You have one free articles for this month. Sign up for a CCIWA Membership for unlimited access.

Why leaders need courage

By CCIWA Editor

Why is it that some business leaders can steer the ship through the most difficult of times while others falter and crumble?

One of the world’s most powerful women, Chair and CEO of global company ATCO Nancy Southern, shed some light on the issue at a recent business breakfast in Perth.

In WA, ATCO is synonymous with relocatable structures – affectionately known as dongas – and as operator of WA’s gas pipeline, which delivers gas to more than 750,000 homes through more than 14,000km of pipeline.

But the 70-year-old company is a global empire with 7000 employees and more than $22 billion in assets.

It’s been quite a remarkle journey – from humble beginnings, to barely staying afloat when things went disastrously wrong to fighting back to what it is today.

Southern attributes ATCO’s survival to the leadership attributes of her father Ron Southern, who started the company aged 17 and who she described as a “courageous leader”.

ATCO, which now has transportable huts in more than 120 countries, began in 1947 as a trailer company providing sturdy accommodation for exploration sites in Canada.

A break came in 1950 when the head of Shell’s exploration division in Alberta asked Ron to make something sturdier than the trailers so that crews could all work together.

Almost overnight an industry was born as transportable accommodation delivered by trucks to remote sites solved the problem of constructing expensive and time consuming worker villages for the booming Alberta oil industry.

“Our first tiny factory was a shed, it was about five metres away from our 18 sq m house. And the rest of our yard was dedicated to parts and inventory and trailer storage. And that’s where I grew up,” Southern recalled.

The business quickly reached new heights with its first international contract with Boeing, whose crews were working on a US Government missile defence strategy to defend the US against threats from Russia and Cuba.

A decade later, ATCO received its first order in Australia and the company sent the components of a drilling camp from Canada and erected them on the docks in Sydney.

In 1960, the Southerns moved to Elizabeth outside Adelaide and established the company’s first Australian factory. It has since invested more than $2 billion in Australia – the lion’s share in Perth where it has a factory in Kwinana and head office in Jandakot.

“From Australia, Canada and the United States we built mining camps, oil and gas camps, even entire villages, hospitals, schools, research stations, and we exported them to the Arctic, to the Antarctic, Pakistan, Abu Dhabi, Argentina, Chile, Venezuela, Saudi, Indonesia, Vietnam, Iran, Iraq, PNG, Mali, Nigeria, throughout Canada, throughout Australia,” she said.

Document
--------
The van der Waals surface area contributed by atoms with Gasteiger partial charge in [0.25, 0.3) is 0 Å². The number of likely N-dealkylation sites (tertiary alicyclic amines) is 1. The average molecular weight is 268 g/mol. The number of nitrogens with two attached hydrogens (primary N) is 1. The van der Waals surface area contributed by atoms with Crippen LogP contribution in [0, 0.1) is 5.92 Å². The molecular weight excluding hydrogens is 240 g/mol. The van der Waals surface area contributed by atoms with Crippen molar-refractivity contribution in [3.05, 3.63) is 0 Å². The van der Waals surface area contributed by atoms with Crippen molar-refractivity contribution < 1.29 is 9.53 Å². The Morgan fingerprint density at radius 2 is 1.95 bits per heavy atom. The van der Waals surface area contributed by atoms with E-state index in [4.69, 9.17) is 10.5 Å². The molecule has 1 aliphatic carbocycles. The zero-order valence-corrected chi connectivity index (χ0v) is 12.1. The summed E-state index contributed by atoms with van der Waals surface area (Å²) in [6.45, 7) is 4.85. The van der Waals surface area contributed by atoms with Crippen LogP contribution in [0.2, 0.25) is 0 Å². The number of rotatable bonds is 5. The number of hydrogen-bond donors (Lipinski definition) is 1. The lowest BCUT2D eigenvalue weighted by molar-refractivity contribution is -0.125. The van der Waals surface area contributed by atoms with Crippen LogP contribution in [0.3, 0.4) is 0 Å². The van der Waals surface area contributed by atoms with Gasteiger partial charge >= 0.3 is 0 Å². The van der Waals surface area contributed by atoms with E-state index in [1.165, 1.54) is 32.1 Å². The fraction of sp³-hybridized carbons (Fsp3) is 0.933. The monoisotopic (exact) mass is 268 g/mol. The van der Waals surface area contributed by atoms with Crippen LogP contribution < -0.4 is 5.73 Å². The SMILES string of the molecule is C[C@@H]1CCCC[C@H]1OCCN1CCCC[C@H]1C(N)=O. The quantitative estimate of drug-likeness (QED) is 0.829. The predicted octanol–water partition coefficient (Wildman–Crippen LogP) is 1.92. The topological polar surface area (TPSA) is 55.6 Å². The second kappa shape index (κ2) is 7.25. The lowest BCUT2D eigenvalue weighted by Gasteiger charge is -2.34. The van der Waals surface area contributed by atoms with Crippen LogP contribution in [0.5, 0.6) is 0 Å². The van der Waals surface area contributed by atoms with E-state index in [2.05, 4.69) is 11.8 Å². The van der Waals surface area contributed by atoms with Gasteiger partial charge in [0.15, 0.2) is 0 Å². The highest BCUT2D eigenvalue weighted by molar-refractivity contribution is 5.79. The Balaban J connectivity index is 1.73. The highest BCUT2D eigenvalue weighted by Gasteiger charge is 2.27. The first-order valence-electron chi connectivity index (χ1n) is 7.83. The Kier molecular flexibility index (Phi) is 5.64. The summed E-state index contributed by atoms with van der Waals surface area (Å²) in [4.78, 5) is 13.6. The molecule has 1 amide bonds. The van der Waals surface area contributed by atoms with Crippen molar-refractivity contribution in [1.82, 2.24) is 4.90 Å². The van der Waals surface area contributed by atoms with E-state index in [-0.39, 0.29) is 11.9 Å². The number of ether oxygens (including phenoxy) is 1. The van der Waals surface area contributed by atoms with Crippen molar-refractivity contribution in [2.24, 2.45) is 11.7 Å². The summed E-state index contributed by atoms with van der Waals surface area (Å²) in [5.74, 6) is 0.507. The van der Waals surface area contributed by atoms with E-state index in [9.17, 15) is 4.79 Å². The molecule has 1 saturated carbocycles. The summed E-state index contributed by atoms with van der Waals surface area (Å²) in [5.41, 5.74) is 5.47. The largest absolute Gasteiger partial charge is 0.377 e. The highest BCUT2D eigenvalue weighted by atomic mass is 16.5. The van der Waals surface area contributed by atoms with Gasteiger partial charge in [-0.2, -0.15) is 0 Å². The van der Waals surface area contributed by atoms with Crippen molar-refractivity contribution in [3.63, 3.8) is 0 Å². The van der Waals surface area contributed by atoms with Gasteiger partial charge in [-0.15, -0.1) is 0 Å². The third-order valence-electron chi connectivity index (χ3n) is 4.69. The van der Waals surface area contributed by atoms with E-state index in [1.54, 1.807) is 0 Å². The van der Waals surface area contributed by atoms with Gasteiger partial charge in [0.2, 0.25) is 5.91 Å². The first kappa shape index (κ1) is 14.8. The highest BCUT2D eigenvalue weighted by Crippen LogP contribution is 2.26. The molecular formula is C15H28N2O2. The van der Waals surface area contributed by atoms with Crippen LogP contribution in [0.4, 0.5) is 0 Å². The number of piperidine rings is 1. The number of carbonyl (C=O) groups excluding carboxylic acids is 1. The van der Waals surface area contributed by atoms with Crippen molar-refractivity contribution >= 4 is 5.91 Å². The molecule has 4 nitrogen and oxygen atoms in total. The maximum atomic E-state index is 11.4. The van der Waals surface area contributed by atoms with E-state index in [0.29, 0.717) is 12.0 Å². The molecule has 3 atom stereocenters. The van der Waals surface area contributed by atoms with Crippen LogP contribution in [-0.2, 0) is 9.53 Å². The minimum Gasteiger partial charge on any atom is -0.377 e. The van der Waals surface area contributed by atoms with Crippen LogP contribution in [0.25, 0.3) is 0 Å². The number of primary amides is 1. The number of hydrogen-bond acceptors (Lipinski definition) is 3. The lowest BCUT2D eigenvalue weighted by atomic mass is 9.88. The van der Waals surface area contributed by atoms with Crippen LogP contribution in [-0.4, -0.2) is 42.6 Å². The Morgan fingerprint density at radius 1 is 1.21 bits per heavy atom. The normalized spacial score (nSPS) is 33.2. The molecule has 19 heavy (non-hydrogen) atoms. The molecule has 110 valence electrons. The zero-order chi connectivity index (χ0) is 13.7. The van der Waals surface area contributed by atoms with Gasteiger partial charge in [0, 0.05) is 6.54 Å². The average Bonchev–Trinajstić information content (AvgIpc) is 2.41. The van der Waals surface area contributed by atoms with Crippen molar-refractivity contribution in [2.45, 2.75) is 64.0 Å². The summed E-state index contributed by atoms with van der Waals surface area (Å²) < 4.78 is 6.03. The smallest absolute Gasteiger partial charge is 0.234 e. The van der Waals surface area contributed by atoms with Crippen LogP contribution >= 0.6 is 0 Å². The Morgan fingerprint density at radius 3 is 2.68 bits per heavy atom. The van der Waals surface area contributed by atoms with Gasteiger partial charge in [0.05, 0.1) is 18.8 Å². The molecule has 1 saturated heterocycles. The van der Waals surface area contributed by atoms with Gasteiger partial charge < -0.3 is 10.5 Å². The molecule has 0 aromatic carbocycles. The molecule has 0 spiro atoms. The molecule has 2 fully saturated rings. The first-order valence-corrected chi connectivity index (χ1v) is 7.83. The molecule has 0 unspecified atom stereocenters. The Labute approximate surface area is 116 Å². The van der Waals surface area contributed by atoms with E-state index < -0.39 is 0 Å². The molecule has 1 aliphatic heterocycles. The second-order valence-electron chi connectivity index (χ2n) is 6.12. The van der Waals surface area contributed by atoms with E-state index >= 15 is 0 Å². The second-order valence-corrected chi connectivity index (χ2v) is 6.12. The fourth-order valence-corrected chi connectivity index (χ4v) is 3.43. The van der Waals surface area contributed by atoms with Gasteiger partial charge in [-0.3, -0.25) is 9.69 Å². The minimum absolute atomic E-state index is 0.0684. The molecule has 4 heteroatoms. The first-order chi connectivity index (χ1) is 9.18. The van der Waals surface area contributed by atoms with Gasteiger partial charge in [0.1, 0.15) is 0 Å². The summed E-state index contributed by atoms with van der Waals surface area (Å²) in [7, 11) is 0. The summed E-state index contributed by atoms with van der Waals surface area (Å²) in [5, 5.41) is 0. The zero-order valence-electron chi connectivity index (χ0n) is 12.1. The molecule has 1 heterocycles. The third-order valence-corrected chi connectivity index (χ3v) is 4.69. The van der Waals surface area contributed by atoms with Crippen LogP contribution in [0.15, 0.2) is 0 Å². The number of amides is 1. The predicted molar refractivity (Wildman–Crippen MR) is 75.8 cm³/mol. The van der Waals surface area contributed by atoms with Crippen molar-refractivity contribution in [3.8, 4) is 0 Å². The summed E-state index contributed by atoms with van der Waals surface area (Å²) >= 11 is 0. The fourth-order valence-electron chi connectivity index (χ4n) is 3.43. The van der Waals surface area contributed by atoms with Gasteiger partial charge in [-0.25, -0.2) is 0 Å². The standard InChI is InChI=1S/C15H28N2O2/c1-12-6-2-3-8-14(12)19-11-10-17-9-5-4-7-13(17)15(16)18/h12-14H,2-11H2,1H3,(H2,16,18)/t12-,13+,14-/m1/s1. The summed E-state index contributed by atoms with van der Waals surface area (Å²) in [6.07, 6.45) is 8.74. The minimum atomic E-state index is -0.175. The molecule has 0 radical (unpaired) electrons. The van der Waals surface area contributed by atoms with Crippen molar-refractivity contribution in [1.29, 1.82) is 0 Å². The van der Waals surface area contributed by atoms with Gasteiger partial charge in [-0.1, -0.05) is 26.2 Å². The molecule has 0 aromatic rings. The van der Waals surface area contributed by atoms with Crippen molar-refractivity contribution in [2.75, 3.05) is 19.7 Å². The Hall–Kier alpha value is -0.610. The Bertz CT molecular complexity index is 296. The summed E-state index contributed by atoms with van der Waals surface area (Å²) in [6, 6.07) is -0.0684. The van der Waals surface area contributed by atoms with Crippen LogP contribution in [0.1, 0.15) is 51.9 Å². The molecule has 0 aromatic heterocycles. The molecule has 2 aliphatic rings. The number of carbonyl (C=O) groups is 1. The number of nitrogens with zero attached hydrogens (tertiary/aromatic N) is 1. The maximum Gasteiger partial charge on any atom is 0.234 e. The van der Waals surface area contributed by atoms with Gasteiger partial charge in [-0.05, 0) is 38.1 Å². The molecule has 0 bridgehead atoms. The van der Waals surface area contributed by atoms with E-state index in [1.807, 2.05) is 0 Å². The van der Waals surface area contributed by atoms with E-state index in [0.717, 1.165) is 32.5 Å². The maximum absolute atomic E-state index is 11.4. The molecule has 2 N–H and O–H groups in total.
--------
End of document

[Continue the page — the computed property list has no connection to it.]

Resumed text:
Acquisition shock

While thriving, customers were cyclical, so to expand its long-term growth opportunities the company acquired Canadian Utilities in 1980.

The US-company owned and operated natural gas and electricity transmission and reticulation, power generation, oil and gas production and mid streaming assets, all centralised in Alberta.

It was this acquisition which almost brought the company to its knees.

“The acquisition was like a minnow swallowing a whale,” Southern recalled.

“And almost immediately after the transaction closed, a global recession took hold, the federal government in Canada implemented the National Energy Program that served to all but destroy the oil and gas industry and interest rates at the time sawed.

“ATCO had taken on significant debt to acquire Canadian Utilities. Our cash flow was evaporating and interest on our debt climbed to 23 per cent.

“We almost lost the company. We had to sell big blocks, good assets and parts of the company that were so valuable to us in order to survive and make the interest payments on the debt.”

Leadership: characteristics of excellence

Southern said it was her father’s leadership, sheer grit and determination that saw everyone in the company pull together to never miss a debt payment.

Under his guidance they produced more efficiently, found new customers and found ways to improve service to customers.

“And it was under these most desperate and anguishing times that I witnessed and understood the most important characteristics of leadership,” she said.

These included:

  • Courage: the courage to be bold.
  • Determination: no matter how hard things get the determination to see things through, striving always to never break a promise.
  • Perseverance: using your courage and your determination to persevere, never give up, no matter the hardships.
  • Imagination: daring to dream. Finding new ways to solve problems, create better products and services for a better world.
  • Integrity.

“Courage, determination, perseverance, imagination and integrity, these are the characteristics of excellence.  And this is what I am, and the people of ATCO strive for each and every day,” she said.

Why is it that some business leaders can steer the ship through the most difficult of times while others falter and crumble?

You may also be interested in

Electric vehicles: Common myths debunked
Electric vehicles: Common myths debunked
Electric vehicles are making waves worldwide, with sales continuing to grow. But how efficient are EVs for your business? CCIWA Corporate Member Mitsubishi Motors debunks...
Read more »
Mastering export contracts: a guide for businesses
Mastering export contracts: a guide for businesses
Our guide provides key considerations for export contracts to support businesses entering the global market.
Read more »
METS sector gets boost with $250k innovation grants
METS sector gets boost with $250k innovation grants
A new funding program is offering WA mining equipment, technology and services (METS) companies grants of up to $250,000.
Read more »